lect12-heaps-and-heapsort

lect12-heaps-and-heapsort - Lecture Notes CMSC 251...

Info iconThis preview shows pages 1–2. Sign up to view the full content.

View Full Document Right Arrow Icon
Lecture Notes CMSC 251 Divide-and-conquer: Understand how to design algorithms by divide-and-conquer. Understand the divide-and-conquer algorithm for MergeSort, and be able to work an example by hand. Also understand how the sieve technique works, and how it was used in the selection problem. (Chapt 10 on Medians; skip the randomized analysis. The material on the 2-d maxima and long integer multiplication is not discussed in CLR.) Lecture 11: First Midterm Exam (Tuesday, March 3, 1998) First midterm exam today. No lecture. Lecture 12: Heaps and HeapSort (Thursday, Mar 5, 1998) Read: Chapt 7 in CLR. Sorting: For the next series of lectures we will focus on sorting algorithms. The reasons for studying sorting algorithms in details are twofold. First, sorting is a very important algorithmic problem. Procedures for sorting are parts of many large software systems, either explicitly or implicitly. Thus the design of efficient sorting algorithms is important for the overall efficiency of these systems. The other reason is more pedagogical. There are many sorting algorithms, some slow and some fast. Some possess certain desirable properties, and others do not. Finally sorting is one of the few problems where there provable lower bounds on how fast you can sort. Thus, sorting forms an interesting case study in algorithm theory. In the sorting problem we are given an array A [1 ..n ] of n numbers, and are asked to reorder these elements into increasing order. More generally, A is of an array of records, and we choose one of these records as the key value on which the elements will be sorted. The key value need not be a number. It can be any object from a totally ordered domain. Totally ordered means that for any two elements of the domain, x , and y , either x<y , x = ,or x>y . There are some domains that can be partially ordered, but not totally ordered. For example, sets can be partially ordered under the subset relation, , but this is not a total order, it is not true that for any two sets either x y , x = y or x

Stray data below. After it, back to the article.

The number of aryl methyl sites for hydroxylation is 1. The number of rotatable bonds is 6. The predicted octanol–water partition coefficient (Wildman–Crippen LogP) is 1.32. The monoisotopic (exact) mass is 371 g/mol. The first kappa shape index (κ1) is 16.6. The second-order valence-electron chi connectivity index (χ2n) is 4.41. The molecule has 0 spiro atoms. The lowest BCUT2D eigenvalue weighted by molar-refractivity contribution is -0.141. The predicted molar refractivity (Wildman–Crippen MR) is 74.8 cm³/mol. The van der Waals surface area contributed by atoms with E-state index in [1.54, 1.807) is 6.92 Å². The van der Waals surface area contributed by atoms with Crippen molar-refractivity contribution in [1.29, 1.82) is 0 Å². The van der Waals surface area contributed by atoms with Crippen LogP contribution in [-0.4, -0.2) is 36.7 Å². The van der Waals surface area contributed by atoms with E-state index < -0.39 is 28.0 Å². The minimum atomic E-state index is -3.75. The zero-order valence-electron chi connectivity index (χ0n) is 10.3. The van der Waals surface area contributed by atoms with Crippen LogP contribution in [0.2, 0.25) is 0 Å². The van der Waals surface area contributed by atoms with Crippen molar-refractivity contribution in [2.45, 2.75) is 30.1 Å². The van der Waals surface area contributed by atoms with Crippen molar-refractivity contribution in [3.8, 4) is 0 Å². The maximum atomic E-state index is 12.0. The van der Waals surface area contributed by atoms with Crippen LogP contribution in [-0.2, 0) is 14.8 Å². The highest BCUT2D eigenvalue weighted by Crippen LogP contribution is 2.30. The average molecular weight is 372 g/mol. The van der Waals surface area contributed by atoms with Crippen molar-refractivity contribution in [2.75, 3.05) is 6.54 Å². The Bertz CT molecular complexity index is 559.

Background image of page 1

Info iconThis preview has intentionally blurred sections. Sign up to view the full version.

View Full DocumentRight Arrow Icon
Image of page 2
This is the end of the preview. Sign up to access the rest of the document.

This note was uploaded on 01/13/2012 for the course CMSC 351 taught by Professor Staff during the Fall '11 term at University of Louisville.

Page1 / 3

lect12-heaps-and-heapsort - Lecture Notes CMSC 251...

This preview shows document pages 1 - 2. Sign up to view the full document.

View Full Document Right Arrow Icon
Ask a homework question - tutors are online